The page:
“I have in my hand,” Durbin told assembled journalists, “a smoking tweet.”

Dec 212009
 

This article in the NYT can be read on many levels.  As an indicator of the tremendous pressure facing young Millennial (born 1982-200?) who want to excel.  Or as a sign of how far Millennial girls are willing to go to slavishly jump over every bar that teachers put before them.

Or it can be read as pointing to the changing role of entertainment in a nation now governed by the “cultural elite,” no longer by the “power elite.”

Young Boomer (born 1943-1960) recall their parents and teachers taking such a casual attitude toward culture and entertainment.  It wasn’t part of the civic and institution building that (G.I. (born 1901-1924) believed) really mattered.  Cultural performers were not very well paid, and no one really cared if the production was original or innovative.

Now look at Millennials.  If they want to excel in entertainment, they had better be ready to enter some astronaut program of all-consuming perfection.

Bill and I once wrote—I think it  was in Millennials in the Pop Culture—that if “The Graduate” were re-written today, the key word “plastics” would be replaced by the word “media.”

Dec 172009
 

This article in the Washington Post describes how Americans are much less mobile than they have been in the past.

This is an important trend, and we have been following it.  One important driver—unmentioned here—is generational.  Back in the 1970s, different family generations didn’t want to live near each other: G.I. (born 1901-1924) senior citizens wanted to move to their own cultural enclaves in Sun Cities; Boomer (born 1943-1960) wanted to move to distant communities where they could redefine their lifestyles.  With the divorce rate rising, even couples didn’t want to live together.  We were in a Second Turning (Awakening).  Back then, no one want to live together.  The 1970s experienced the biggest decline in the average number of persons per household of any decade in U.S. history.

Today, the trends are all moving in the other direction.  Millennial (born 1982-200?) say they want to live near their parents.  Boomers want to live near their kids.  Multigenerational families are back in vogue.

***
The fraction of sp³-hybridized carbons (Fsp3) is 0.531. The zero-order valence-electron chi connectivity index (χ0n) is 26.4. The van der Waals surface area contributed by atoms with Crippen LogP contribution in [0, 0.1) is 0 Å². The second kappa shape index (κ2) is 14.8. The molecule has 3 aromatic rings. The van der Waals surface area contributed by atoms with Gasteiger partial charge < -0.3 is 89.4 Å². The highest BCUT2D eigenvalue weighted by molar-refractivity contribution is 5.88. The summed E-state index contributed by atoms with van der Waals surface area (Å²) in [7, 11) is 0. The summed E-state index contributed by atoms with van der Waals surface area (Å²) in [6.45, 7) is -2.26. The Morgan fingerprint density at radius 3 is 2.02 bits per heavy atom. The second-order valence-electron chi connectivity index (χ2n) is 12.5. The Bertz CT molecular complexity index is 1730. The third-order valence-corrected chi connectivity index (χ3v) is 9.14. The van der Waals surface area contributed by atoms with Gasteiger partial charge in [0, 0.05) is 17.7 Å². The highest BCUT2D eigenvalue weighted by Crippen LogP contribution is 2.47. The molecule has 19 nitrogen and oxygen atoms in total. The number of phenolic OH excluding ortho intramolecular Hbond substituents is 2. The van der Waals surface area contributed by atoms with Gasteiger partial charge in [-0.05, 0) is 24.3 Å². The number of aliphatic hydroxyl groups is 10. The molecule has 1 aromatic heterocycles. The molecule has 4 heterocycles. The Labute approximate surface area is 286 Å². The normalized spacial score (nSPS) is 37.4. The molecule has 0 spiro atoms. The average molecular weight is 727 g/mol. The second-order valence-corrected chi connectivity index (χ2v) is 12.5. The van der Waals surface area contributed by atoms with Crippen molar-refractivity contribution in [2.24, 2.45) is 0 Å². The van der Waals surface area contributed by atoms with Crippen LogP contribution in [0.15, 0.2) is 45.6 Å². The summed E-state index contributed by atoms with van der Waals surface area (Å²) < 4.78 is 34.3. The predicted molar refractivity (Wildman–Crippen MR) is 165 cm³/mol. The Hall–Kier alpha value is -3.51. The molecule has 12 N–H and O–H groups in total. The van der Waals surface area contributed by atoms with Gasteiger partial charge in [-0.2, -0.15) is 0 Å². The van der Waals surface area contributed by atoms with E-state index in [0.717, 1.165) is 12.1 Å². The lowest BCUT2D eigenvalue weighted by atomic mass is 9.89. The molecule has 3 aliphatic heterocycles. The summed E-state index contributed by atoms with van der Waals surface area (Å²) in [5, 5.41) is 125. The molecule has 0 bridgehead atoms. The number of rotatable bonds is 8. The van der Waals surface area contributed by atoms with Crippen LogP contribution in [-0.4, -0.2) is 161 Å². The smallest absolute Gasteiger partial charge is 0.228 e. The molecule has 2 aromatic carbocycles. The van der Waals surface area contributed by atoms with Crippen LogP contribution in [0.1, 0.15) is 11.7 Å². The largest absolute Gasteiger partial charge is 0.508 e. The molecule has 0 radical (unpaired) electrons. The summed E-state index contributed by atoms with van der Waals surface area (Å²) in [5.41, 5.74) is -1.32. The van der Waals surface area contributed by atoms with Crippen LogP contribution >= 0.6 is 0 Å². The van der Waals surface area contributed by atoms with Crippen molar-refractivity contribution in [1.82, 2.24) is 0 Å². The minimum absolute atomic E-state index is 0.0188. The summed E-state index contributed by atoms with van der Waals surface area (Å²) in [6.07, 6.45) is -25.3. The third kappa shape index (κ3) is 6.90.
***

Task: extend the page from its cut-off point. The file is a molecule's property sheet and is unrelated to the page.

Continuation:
Dec 072009
 

The following study in the LA Times makes a very interesting point about turnings: http://www.latimes.com/news/local/la-me-polanski-sentence4-2009dec04,0,3380394.story.  Cases identical to Polanski’s today receive much more severe sentences, on average, than the sentence that Polanski avoided in 1978 by fleeing the country.

Committing a sex crime against a (Nomad) minor during a Second Turning (Awakening) will result in much lighter sentencing than waiting 20-odd years until late in a Third Turning (Unraveling) when everyone will be thinking about Hero minors.

Nov 302009
 

Great piece in the NY Times about behavioral parenting. Generation X (born 1961-1981) are really getting into this. Here’s a good line:

“It’s finite, and it’s what they crave,” Ms. Hope explained. “Children love structure, the same as animals love structure.”

2009-11-25_1259There were plenty of “authoritative” childcare guides back in the 80s that Boomer (born 1943-1960) parents gobbled up. Bill and I looked at a lot of them. They were, to be sure, very different from what Xers are reading today. The Boomer guides tended to be very attitudinal, even counter-cultural, stressing the need for a whole new way of looking at relationships, at society, at gender roles and at your own life. It was really an extension of the Lamaze Movement-very spiritual and full of the power of suggestion-that hit full on in the 1980s. Bill Cosby influenced a lot of young adult Boomers, but because he was Silent (born 1925-1942), Boomers wanted to take his value-free-let’s-discuss-everything point of view and move it in a more normative direction. A lot of Boomers really wanted to change society with the way they raised their kids. And in trying to do that, they believed all that mattered was the intensity and quality of their relationship with their child and the correctness of the values they taught them.

With Xer guides, everything has changed. Xer guides are much more prescriptive, full of do’s and don’t's, and much less attitudinal. Many of the Boomer guides looked a bit like the Whole Earth Catalogue: It showed how raising children was part of a whole world view. To Xers, hey, child rearing is just like any other technique or business-there must be a good way and a bad way to get the job done. I want to do it the good way.